policies of the US government, which has maintained low interest rates,
currency exchange stability, and internationally competitive tax arrangements
(Whitehead, 2012). 

 

 

Within the global athletic
footwear industry, the economy is stable within a developed market such as the
US market, which offers a good opportunity for companies such as Nike to grow.
Asia-Pacific showcased a persistent trajectory of growth over the period 2009
and 2014 as a result of sound economic conditions and better employment opportunities in the region
(PRNewswire, 2016) and it is predicted that the Asia-Pacific region is going to
continue to grow. In the Latin America region, Brazil and Peru are some of the
fastest growing countries, especially with the decrease in poverty and an
increase in economy and demographics (Amer Sports,). Reduced economic activity automatically leads to a fall in
business. The recession had troubled most brands. However, Nike’s
performance has improved since 2011 onwards.

There is an increasing
interest in healthy lifestyles and wellbeing, and therefore a greater interest
in gym and health club memberships, which is an opportunity for companies to
target a market where there is a need. The consumer need to be active, which opens
up vast opportunities for the footwear industry. With the enhanced
awareness of a healthy lifestyle, consumers are using health apps and social
media to monitor health. Companies have the opportunity to capture audiences,
through advertising their brand, and being active online.  

 

Visible and Invisible hand:

The invisible hand is a term used by Adam Smith to describe the unintended social
benefits of individual self-interested actions. (Thornton, Mark
“Cantillon and the Invisible Hand”). It has captured the notion that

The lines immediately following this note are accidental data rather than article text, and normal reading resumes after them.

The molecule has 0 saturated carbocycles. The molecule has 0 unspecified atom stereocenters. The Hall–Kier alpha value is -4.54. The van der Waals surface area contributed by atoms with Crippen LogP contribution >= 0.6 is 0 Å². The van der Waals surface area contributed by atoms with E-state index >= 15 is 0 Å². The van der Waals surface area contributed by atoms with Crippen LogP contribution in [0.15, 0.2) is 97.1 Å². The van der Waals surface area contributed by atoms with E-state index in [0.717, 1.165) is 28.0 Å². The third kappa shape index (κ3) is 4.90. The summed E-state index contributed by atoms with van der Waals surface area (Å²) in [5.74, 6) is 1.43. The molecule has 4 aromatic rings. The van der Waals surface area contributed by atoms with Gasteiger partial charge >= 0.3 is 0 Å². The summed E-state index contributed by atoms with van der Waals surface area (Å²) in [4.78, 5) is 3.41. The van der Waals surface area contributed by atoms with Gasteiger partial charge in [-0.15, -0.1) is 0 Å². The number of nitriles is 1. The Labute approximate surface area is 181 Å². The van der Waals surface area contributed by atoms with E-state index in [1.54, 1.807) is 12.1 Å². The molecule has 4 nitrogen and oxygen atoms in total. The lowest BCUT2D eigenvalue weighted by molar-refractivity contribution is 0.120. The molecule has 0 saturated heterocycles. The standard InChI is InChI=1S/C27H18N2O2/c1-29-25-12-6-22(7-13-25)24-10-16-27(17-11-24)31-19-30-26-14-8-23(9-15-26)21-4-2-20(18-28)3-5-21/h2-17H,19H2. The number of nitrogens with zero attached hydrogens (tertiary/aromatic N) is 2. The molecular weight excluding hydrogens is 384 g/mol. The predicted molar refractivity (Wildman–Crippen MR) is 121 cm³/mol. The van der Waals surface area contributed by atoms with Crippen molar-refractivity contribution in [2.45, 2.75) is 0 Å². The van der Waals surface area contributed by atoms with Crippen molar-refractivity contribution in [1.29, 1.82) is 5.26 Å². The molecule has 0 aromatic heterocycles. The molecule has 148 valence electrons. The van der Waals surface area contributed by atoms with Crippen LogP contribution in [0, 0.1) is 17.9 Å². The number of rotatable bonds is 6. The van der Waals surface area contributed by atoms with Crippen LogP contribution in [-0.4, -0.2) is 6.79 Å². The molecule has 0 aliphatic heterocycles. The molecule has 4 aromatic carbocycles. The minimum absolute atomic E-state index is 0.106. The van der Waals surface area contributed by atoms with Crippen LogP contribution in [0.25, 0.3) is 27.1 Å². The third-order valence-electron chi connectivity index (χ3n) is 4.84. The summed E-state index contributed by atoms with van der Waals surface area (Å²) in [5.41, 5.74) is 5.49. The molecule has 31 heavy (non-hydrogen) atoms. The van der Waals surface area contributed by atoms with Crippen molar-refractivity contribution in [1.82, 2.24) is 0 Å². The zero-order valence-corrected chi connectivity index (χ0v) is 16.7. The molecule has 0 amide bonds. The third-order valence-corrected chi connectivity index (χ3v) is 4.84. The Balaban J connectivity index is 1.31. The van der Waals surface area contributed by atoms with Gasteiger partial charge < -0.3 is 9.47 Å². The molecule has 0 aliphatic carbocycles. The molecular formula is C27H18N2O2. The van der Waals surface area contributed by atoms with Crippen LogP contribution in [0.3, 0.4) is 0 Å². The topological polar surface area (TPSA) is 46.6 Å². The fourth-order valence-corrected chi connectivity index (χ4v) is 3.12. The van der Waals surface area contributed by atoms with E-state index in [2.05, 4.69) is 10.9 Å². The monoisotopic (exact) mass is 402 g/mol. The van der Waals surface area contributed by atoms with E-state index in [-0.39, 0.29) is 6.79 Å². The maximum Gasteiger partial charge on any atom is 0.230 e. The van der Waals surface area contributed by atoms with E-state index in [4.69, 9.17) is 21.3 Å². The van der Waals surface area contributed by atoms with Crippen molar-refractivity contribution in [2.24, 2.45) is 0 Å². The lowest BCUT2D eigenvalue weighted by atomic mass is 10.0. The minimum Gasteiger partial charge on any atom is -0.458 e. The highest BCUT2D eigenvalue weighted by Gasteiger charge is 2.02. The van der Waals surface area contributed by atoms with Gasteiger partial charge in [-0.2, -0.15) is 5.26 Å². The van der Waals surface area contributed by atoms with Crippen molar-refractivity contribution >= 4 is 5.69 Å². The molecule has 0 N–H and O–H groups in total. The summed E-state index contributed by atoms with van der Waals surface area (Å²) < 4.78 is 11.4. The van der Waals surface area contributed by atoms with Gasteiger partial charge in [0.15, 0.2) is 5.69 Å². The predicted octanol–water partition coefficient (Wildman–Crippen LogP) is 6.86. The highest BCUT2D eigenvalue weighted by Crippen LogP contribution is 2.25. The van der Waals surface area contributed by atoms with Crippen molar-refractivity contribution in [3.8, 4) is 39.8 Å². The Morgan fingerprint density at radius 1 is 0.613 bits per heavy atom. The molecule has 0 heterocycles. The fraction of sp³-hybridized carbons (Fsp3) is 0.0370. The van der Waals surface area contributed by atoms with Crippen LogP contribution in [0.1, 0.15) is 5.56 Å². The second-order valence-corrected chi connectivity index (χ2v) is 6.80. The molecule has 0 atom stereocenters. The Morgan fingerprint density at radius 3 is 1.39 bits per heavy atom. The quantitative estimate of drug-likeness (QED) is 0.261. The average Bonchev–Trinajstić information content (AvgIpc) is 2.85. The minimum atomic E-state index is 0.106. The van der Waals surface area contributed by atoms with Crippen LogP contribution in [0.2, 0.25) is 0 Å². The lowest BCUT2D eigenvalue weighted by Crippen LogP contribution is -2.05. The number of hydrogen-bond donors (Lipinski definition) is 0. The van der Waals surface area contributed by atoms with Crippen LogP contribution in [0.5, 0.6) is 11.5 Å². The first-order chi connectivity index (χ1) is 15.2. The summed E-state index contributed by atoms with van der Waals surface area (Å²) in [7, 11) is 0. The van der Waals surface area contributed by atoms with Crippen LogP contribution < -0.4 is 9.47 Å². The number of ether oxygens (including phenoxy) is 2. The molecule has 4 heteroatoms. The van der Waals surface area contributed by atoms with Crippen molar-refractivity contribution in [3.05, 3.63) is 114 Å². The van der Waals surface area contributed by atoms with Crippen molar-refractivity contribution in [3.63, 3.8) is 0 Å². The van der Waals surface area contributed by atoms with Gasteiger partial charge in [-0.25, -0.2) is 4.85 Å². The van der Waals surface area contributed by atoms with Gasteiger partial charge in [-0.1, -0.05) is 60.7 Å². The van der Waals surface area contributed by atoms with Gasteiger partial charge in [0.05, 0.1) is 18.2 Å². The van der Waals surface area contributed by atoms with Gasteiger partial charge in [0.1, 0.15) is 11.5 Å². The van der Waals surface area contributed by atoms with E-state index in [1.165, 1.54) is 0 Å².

individual’s efforts to pursue their own interest may frequently benefit
society more than if their actions were directly intending to benefit society.
In relation to Nike, the invisible hand is evident within endorsement deals.
Many athletes main source of income stems from their endorsement deals as
opposed to their athletic performance. This is evident in the case of Tiger
Woods whereby Nike’s stock price movement was impacted vastly. In 1996 Tiger
Woods signed his first Nike Golf endorsement contract, and the revenue from
1996 to 2012 increased by 364%. By assuming that Nike Gold contributed roughly
3% of the increase, Nike Golf and as a result Tiger Woods is responsible for
increasing the price of Nike common stock to roughly 11%. This is an example of
invisible hand as the endorsements agreed upon by the athletes with Nike were
done for their own individual self-interest but as a result benefitted society with
the stock going up, allowing for possible expansion which increased demand for
product and thus increasing jobs.

 

Regulations and its impact:

With expanding
environmental laws, it is becoming increasingly important for consumers to see
companies being ethical and using sustainable strategies. This can be an
opportunity and threat for businesses as it can improve brand image, and give a
competitive advantage. Alternatively, sustainable strategies are time consuming
and costly, which will negatively impact Nike’s profit margin.

 

With
expansion of employment laws a threat can be identified, especially within
developing countries where labour costs need to be increased. This is especially
a threat for those larger athletic footwear companies such as Nike who have
many of their production facilities located in developing regions (Rowland,
2016). Furthermore, employment laws affect health and safety laws. For smaller,
new company’s regulatory pressures could be a threat as this can also be costly
and time consuming.